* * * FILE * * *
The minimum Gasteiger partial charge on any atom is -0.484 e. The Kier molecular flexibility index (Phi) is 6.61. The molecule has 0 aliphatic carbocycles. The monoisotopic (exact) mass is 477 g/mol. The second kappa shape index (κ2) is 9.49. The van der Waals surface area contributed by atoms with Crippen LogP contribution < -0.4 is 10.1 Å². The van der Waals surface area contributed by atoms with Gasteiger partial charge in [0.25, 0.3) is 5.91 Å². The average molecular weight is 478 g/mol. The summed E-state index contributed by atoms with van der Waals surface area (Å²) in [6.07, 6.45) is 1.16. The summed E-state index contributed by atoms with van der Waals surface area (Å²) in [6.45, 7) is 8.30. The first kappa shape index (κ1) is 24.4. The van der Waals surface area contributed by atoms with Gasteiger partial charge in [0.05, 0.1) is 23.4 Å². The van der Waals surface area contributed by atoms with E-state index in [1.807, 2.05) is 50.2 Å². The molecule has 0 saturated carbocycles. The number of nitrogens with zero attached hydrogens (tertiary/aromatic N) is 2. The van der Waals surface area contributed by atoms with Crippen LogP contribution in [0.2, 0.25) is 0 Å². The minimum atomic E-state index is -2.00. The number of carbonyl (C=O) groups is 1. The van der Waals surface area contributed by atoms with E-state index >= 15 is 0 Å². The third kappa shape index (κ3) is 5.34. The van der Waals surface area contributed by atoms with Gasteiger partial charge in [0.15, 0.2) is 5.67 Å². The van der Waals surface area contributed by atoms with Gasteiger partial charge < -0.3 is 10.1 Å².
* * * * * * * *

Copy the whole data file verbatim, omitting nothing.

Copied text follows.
The minimum Gasteiger partial charge on any atom is -0.484 e. The Kier molecular flexibility index (Phi) is 6.61. The molecule has 0 aliphatic carbocycles. The monoisotopic (exact) mass is 477 g/mol. The second kappa shape index (κ2) is 9.49. The van der Waals surface area contributed by atoms with Crippen LogP contribution < -0.4 is 10.1 Å². The van der Waals surface area contributed by atoms with Gasteiger partial charge in [0.25, 0.3) is 5.91 Å². The average molecular weight is 478 g/mol. The summed E-state index contributed by atoms with van der Waals surface area (Å²) in [6.07, 6.45) is 1.16. The summed E-state index contributed by atoms with van der Waals surface area (Å²) in [6.45, 7) is 8.30. The first kappa shape index (κ1) is 24.4. The van der Waals surface area contributed by atoms with Gasteiger partial charge in [0.05, 0.1) is 23.4 Å². The van der Waals surface area contributed by atoms with E-state index in [1.807, 2.05) is 50.2 Å². The molecule has 0 saturated carbocycles. The number of nitrogens with zero attached hydrogens (tertiary/aromatic N) is 2. The van der Waals surface area contributed by atoms with Crippen LogP contribution in [0.2, 0.25) is 0 Å². The minimum atomic E-state index is -2.00. The number of carbonyl (C=O) groups is 1. The van der Waals surface area contributed by atoms with E-state index >= 15 is 0 Å². The third kappa shape index (κ3) is 5.34. The van der Waals surface area contributed by atoms with Gasteiger partial charge in [0.15, 0.2) is 5.67 Å². The van der Waals surface area contributed by atoms with Gasteiger partial charge < -0.3 is 10.1 Å².